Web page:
《TAIPEI TIMES》 Japan’s Don Quijote opens its first store in Taiwan
Department of Investment Services Director-General Emile Chang, second left, Pan Pacific International Holdings Corp head of Hong Kong, Taiwan and Macau business Mitsuyoshi Takeuchi, center, Taipei Deputy Mayor Vivian Huang, second right, and other guests attend an opening ceremony of Japanese discount retailer Don Quijote’s first store in Taipei, Don Don Donki, yesterday. Photo courtesy of Department of Investment Services, Ministry of Economic Affairs
By Angelica Oung / Staff reporter
Don Quijote, the biggest discount store in Japan, is opening its first store in Taiwan today.
The three-story Don Don Donki store in Taipei’s Ximending （西門町） area, which operates 24 hours a day, has already created 400 jobs, the Ministry of Economic Affairs （MOEA） said in a press release.
Many Taiwanese, including Taipei Deputy Mayor Vivian Huang （黃珊珊）, consider a trip to Don Quijote an essential stop in Japan.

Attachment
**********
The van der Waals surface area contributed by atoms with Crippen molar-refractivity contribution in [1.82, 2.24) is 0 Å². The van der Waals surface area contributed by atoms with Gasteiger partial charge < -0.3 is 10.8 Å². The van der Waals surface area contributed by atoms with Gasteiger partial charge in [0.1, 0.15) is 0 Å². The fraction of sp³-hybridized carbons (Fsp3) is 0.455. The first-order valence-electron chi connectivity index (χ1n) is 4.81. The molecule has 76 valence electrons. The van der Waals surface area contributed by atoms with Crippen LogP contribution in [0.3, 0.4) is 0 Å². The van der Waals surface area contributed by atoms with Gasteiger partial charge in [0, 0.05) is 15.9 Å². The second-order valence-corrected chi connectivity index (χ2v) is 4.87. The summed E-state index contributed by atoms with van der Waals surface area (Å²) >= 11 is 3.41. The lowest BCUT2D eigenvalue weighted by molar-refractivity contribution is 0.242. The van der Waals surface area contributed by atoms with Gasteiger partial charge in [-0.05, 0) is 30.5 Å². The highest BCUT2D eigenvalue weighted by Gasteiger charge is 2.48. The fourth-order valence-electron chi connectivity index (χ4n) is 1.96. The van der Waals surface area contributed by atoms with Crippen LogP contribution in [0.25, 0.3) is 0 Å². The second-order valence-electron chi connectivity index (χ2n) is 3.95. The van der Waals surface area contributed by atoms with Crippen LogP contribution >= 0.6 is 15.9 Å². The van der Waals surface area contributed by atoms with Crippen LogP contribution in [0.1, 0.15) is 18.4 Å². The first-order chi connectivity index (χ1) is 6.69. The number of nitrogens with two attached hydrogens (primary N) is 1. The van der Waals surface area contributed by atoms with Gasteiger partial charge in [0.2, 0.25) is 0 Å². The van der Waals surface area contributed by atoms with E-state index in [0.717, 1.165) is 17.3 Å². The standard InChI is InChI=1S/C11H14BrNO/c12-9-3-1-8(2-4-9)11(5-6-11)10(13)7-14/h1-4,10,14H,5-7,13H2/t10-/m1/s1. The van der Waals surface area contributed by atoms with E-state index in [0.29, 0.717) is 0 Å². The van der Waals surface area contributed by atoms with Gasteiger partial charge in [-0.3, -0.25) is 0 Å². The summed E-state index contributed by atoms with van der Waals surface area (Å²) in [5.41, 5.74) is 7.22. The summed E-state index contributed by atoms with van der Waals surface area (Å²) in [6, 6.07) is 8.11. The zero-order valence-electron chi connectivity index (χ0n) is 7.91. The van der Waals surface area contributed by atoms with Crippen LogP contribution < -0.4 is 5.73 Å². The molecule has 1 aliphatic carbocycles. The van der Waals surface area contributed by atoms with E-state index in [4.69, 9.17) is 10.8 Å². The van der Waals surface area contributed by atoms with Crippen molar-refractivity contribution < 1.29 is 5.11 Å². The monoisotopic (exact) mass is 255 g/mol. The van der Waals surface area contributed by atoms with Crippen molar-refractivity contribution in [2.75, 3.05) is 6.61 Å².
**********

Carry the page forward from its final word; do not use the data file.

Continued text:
“I have been to Don Quijote at least 10 times myself,” Huang said yesterday at a news conference announcing the store’s opening. “They are rendering an important service, because we cannot travel outside of Taiwan at the moment.”
“There are a lot of Don Quijote fans in Taipei and by going to the store they can get a ‘mock travel’ experience,” she said.
Huang credited the Invest in Taipei Office （ITO） for assisting Don Quijote in opening its doors in Taiwan amid the COVID-19 pandemic.
“The ITO and the MOEA were with the company every step of the way, from forming the Taiwanese company to selecting the location,” Huang said. “As a result, we have [today’s] opening and jobs for many Taiwanese workers.”
A media tour through the store yesterday showed that more than 2,000 Japanese snacks will be available, along with fruit and seafood imported from Japan.
Other products for sale include cosmetics and skincare products, groceries, discount items and even adult entertainment products.
The COVID-19 pandemic is the reason Don Quijote decided to open a branch in Taiwan, said Mitsuyoshi Takeuchi, head of the Hong Kong, Taiwan and Macau business for Pan Pacific International Holdings Corp, the parent company of the Don Quijote chain.
“In the past Taiwanese travelers would go to Don Quijote in Japan to pick up authentic products; now they can get the products they were used to picking up in Japan in Taiwan any time,” Takeuchi said.
The Taiwanese outlet is to focus on products, such as Japanese snacks, that are not commonly available in Taiwan.
Takeuchi said there is fierce retail competition in Taiwan.
“To compete with Pxmart [全聯實業] and Carrefour, we have to keep innovating with new stores and new services, such as delivery or e-commerce,” he said.